Off the ballot but still in voters' minds, President Bush watched election results like the rest of the country Tuesday night and privately told his friends and advisers, "May God bless whoever wins tonight."
Even before one vote was counted, this result was clear: The presidential race was a verdict on the two-term president, too.
Both Democrat Barack Obama and Republican John McCain positioned themselves as agents of change — that is, change from Bush.
The president's approval ratings have hovered near historically low levels — it was just 26 percent in an AP-GfK poll conducted a couple of weeks before Election Day — and he was a factor in voters' decision-making no matter how much he tried to stay out of the race.
In preliminary results from an Associated Press exit poll of voters on Tuesday, Bush and the Democratic-run Congress got low marks from voters. Only about one in four approved of how Bush is handling his job, and Congress got about the same.
The president voted absentee several days ago, so there was no video of him at his precinct, no statements to reporters, no public appearance whatsoever.
Bush spent the early part of his evening in the White House residence, hosting a small dinner with his wife, Laura, in the Old Family Dining Room. Several close friends and members of Bush's senior staff were invited. Bush thanked his guests for their friendship and their work.
White House press secretary Dana Perino said Bush ended his dinner toast this way: "And may God bless whoever wins tonight."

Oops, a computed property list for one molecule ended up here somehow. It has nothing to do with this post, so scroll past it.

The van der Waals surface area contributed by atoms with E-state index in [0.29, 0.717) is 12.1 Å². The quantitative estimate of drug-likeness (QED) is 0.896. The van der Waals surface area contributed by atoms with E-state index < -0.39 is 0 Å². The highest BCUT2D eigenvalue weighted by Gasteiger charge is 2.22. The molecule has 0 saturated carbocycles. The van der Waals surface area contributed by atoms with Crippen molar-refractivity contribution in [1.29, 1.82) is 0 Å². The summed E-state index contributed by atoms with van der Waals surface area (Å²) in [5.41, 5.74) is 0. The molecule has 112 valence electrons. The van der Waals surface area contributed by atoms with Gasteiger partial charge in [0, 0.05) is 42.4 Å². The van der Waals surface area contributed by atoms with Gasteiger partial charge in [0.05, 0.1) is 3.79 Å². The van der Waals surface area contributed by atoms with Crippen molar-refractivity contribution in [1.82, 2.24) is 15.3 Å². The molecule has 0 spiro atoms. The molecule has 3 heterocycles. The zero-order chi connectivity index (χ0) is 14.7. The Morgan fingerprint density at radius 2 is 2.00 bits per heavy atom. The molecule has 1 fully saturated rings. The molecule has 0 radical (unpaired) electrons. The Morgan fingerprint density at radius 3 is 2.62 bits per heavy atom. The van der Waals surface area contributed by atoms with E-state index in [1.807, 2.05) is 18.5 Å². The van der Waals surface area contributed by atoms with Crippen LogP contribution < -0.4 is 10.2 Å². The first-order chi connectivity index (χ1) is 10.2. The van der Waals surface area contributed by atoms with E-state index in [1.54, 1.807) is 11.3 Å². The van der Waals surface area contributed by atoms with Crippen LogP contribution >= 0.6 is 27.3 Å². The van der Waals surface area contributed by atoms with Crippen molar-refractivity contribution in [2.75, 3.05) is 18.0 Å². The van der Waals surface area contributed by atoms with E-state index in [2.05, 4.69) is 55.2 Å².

There was, in fact, a celebration for Bush and his guests. Tuesday was the first lady's birthday. The president gave her earrings.
"The president believes tonight is a night to appreciate the strength of our country and our democracy," Perino said.
But for many months, Obama seized on Bush's unpopular standing to make him a political liability for McCain, who in turn separated himself aggressively from the face of his own party as the campaign closed.
The president's image has been such a fixture in anti-McCain ads that it was up to Laura Bush to add a touch of lightness to her husband's woes.
"I'm really looking forward to Election Day," she said at a Republican campaign event in Kentucky on Monday, "partly because it seems like George has been on the ticket this entire year."
In the exit polling, of the voters who said they approved of Bush's performance, about nine in 10 went for McCain. Almost seven in 10 of those opposing Bush broke for Obama.
Also, about half those polled said that McCain would continue Bush's policies — and those with that view went for Obama in big numbers.
The White House purposely went dark on Tuesday, ceding all spotlight to the competitors.
"He realizes this election is not about him," Perino said of Bush heading into voting day.
Tuesday marked the first time in 14 years — a period when Bush twice won the Texas governorship and the presidency — that he was not on the ballot.
Many pundits had no doubt about Tuesday's outcome. Among them: Karl Rove, once of Bush's closest aides and the architect of his two successful presidential runs. On election eve, Rove distributed his last analysis of the electoral map. It predicted Obama winning easily.